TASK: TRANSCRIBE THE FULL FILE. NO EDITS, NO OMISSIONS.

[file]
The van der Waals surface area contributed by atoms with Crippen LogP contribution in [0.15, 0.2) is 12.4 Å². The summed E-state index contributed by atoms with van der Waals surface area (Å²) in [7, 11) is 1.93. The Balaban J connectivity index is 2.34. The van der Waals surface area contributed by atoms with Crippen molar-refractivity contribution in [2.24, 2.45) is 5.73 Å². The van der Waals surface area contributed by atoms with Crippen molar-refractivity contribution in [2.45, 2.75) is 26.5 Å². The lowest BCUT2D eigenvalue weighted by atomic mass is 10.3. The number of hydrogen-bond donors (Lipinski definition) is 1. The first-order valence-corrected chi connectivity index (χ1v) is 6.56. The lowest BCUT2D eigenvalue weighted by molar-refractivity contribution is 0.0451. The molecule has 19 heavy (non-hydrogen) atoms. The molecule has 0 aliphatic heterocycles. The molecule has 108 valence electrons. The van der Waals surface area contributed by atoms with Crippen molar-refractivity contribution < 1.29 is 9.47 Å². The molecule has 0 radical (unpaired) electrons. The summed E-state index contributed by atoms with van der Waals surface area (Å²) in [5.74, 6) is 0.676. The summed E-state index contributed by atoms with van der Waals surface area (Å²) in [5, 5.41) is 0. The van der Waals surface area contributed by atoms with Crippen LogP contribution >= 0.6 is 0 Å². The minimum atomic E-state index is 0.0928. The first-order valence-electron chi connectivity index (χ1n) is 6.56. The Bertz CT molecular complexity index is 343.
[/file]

The van der Waals surface area contributed by atoms with Crippen LogP contribution in [0.15, 0.2) is 12.4 Å². The summed E-state index contributed by atoms with van der Waals surface area (Å²) in [7, 11) is 1.93. The Balaban J connectivity index is 2.34. The van der Waals surface area contributed by atoms with Crippen molar-refractivity contribution in [2.24, 2.45) is 5.73 Å². The van der Waals surface area contributed by atoms with Crippen molar-refractivity contribution in [2.45, 2.75) is 26.5 Å². The lowest BCUT2D eigenvalue weighted by atomic mass is 10.3. The number of hydrogen-bond donors (Lipinski definition) is 1. The first-order valence-corrected chi connectivity index (χ1v) is 6.56. The lowest BCUT2D eigenvalue weighted by molar-refractivity contribution is 0.0451. The molecule has 19 heavy (non-hydrogen) atoms. The molecule has 0 aliphatic heterocycles. The molecule has 108 valence electrons. The van der Waals surface area contributed by atoms with Crippen molar-refractivity contribution < 1.29 is 9.47 Å². The molecule has 0 radical (unpaired) electrons. The summed E-state index contributed by atoms with van der Waals surface area (Å²) in [5.74, 6) is 0.676. The summed E-state index contributed by atoms with van der Waals surface area (Å²) in [5, 5.41) is 0. The van der Waals surface area contributed by atoms with Crippen LogP contribution >= 0.6 is 0 Å². The minimum atomic E-state index is 0.0928. The first-order valence-electron chi connectivity index (χ1n) is 6.56. The Bertz CT molecular complexity index is 343.